All over the joint

Here are a few things from me you’ll find elsewhere on the web right now:

It’s just a flesh wound: what were sword fights really like?

Image of medieval sword bout

Some historical background for fantasy fans, on the Harper Voyager blog, with gratuitous Arya Stark references. Because. Arya.

Warrior women in history

I could have mentioned Arya in this, too. if I’d thought of it. But instead it’s a post on Kate Forsyth’s blog about just a few of the real life warrior women who preceded Julie d’Aubigny in history.

Interview  – me and Kate Forsyth

Again, on Kate’s blog, she quizzes me on fencing, on Goddess, on reading – and on life.

And all who sail in her…

The lovely Alison Croggon launched Goddess last week at Readings in Carlton (thanks, team!). She talked about La Maupin’s life, said some lovely things about the book, and I was honoured to have her do so.

I had a few words to say too, and here they are (more or less):

This is actually a sad occasion for me. I’ve spent the last five years with Julie’s voice clamouring in my head, drowning out everything else. It’s possible she has driven me just a little mad.

I feel in some ways like the character of the priest who takes her final confession, unable to get a word in edgewise and scribbling down every word.

If only it were that simple.

This has also been the most challenging writing project I’ve ever undertaken – I’ve spent years figuring out complex French aristocratic family trees and the architecture of long lost opera theatres, researching everything from sword hilts to undergarments. I am pretty sure I have compiled the most complete history of La Maupin’s performances and have unravelled some complex relationships taken for granted by contemporary diarists and ignored ever since. I spent hours in the Opera branch of the BnF in Paris, possibly holding my breath the entire time, as I leafed through a small volume of d’Albert’s letters to his beloved Julie-Emilie. I have watched women on horseback brandishing swords drill in the same stables at Versailles in which, I think, she grew up and I have gazed up at the ceilings in the chateau that she would have seen, painted with goddesses also brandishing swords.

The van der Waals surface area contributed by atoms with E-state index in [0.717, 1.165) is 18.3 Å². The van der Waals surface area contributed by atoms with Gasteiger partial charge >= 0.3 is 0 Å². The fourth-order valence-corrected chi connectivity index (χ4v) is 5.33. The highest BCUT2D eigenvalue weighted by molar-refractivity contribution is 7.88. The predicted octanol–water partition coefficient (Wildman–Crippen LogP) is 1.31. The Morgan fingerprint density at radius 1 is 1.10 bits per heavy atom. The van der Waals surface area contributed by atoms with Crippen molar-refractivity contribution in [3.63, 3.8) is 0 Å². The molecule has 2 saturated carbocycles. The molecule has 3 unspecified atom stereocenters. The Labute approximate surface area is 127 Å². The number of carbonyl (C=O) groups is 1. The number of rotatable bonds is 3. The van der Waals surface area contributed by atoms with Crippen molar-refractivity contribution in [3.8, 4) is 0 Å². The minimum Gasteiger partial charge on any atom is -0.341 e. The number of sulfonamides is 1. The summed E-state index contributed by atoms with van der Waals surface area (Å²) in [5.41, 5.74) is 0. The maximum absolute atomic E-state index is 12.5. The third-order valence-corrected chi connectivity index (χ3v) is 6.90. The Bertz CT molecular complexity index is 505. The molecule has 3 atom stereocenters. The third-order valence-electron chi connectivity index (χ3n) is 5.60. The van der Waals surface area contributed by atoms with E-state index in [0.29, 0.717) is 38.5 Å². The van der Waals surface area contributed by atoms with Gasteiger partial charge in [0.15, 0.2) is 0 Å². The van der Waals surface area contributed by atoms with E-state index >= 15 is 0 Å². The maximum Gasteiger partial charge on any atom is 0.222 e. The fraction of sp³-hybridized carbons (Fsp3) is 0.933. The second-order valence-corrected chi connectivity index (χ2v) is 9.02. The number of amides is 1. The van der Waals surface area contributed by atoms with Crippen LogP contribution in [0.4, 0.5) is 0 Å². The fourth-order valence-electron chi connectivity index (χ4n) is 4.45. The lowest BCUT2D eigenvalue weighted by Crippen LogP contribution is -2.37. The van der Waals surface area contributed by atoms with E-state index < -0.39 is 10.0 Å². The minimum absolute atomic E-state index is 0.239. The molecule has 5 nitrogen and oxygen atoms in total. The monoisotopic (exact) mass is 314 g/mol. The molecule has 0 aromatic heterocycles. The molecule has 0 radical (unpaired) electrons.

And I have watched as every week – every day – someone somewhere in the world discovers her story and posts on Twitter or tumblr: “Why is there not a book about this woman?” Again I held my breath and hoped that Goddess would be the first – or rather the next.

Because Julie d’Aubigny has been in and out of favour across the centuries, incredibly famous in her lifetime and again in the 19th century – and, I hope, now. There have been books, movies, plays, ballets, a TV series, even a skateboard design. Her life has been embroidered and dismissed and she has been vilified and deified and everything in between. But I don’t think there is another portrayal like this one.

It has been all-consuming but it’s over now. Today Susannah and I rearranged my writing room. That might sound odd, but the writers here will know what a big thing that is. I am clearing the decks. Today felt like the right day to do that.

I had to find room on other bookshelves in other rooms for the numerous volumes on Baroque opera and the court of the Sun King. The 17th century has to make way on the shelves and in my head for the Great War, and for new voices whispering in my ear.

So I hand Julie over to you. I hope I’ve done her justice, and I hope you like reading about her.